D-backs beat deadline, sign No. 1 pick Dansby Swanson

PHOENIX — The Diamondbacks and No. 1 pick Dansby Swanson didn’t go down to the last minute — there were about 10 left — but both sides admitted to feeling some stress before they finally agreed Friday afternoon to a $6.5 million signing bonus.

"I just figured that’s how it was going to go," said Swanson, a 6-foot-1, 190-pound shortstop out of Vanderbilt. "It was pretty stressful but I had faith that everything would get done in an orderly fashion, and it all did."

De Jon Watson, the D-backs’ senior vice president of baseball operations, also admitted as much after the organization notified MLB via email that the deal was done at about 1:50 p.m.

"We let them kind of sit on it, think about it," Watson said of the final offer, "and kept trying to massage it to make sure that both sides understood exactly where we were getting down to the last few hours.

"I think everyone was pretty comfortable, one way or the other. We felt like, again, we made a very competitive offer and looking at how the market kind of set itself up, we were in a good place."

Chief Baseball Officer Tony LaRussa visited Swanson at his home in Marietta, Ga., earlier this week before negotiations hit the homestretch in the last few days.

"There’s definitely some relief," Watson said. "We were picking No. 1, we were able to sign our first-round pick and get him in the fold and get him prepared to fulfill his goals and dreams."

The slot value for the No. 1 pick was $8.6 million. No top overall pick signed for the slotted value since the slotting system was installed prior to the 2012 draft. Still, Swanson’s signing bonus tied for the sixth largest in MLB history. The only players to receive more were Gerrit Cole, Stephen Strasburg, Kris Bryant, Carlos Rodon and Bubba Starling. Cole and Strasburg also were No. 1 picks, though before 2012.

"If you look at the history of the draft, that’s how’s it’s gone," Swanson said of signing below the slotted value. "It was great to be able to be part of the negations and learn now the business works."

The D-backs held much of the leverage in the negotiations. Swanson likely would not have exceeded the team’s offer if he elected to return to Vanderbilt for his senior season and enter next year’s draft. The D-backs would have received the No. 2 pick in the 2016 draft if they did not sign Swanson.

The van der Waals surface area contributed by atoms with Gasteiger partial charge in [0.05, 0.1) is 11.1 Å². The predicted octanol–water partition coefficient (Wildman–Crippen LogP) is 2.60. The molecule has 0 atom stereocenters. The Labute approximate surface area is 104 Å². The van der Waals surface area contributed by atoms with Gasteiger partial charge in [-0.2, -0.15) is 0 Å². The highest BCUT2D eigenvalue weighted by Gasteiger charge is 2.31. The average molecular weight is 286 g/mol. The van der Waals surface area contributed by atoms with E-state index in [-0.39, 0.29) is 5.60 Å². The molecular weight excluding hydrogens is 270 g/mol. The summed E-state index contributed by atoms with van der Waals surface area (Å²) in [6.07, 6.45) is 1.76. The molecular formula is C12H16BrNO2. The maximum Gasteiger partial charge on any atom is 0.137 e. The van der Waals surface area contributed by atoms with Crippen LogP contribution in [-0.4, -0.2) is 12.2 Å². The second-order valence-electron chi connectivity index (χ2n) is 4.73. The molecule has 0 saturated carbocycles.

The Astros did not sign last year’s No. 1 pick, high school pitcher Brady Aiken.

"You don’t want to lose your first-round pick," D-backs manager Chip Hale said. "It’s a great opportunity for him to get into a growing organization that we fee like we’re on the come. And he can be part of that now."

Swanson, 21, will report to Arizona on Sunday and will start to workout with the Arizona Rookie League D-backs.

Watson said ideally Swanson soon will join High-A Visalia, though he also mentioned Short-season Hillsboro and Double-A Mobile as possibilities.

"We feel like he’s an advanced player," Watson said. "We feel like he should move relatively quick. But the game itself will dictate some of those things."

For his part, Swanson said he looks forward to the transition from the college game to pro ball.

"I’m curious to see how the transition goes," he said.

The D-backs also signed 12th rounder Wesley Rodriguez, a high school right-handed pitcher out of New York. He was a top 100 prospect who threw as hard as 99 mph before the draft but fell because he needs Tommy John surgery.

"Throughout the scouting season this guy was lights out," Watson said. "We’ll have our doctors reassess how we get him back on the field."

The Diamondbacks signed 27 of their 40 picks from the June draft. They did not spend nearly $1.7 million of their bonus pool.

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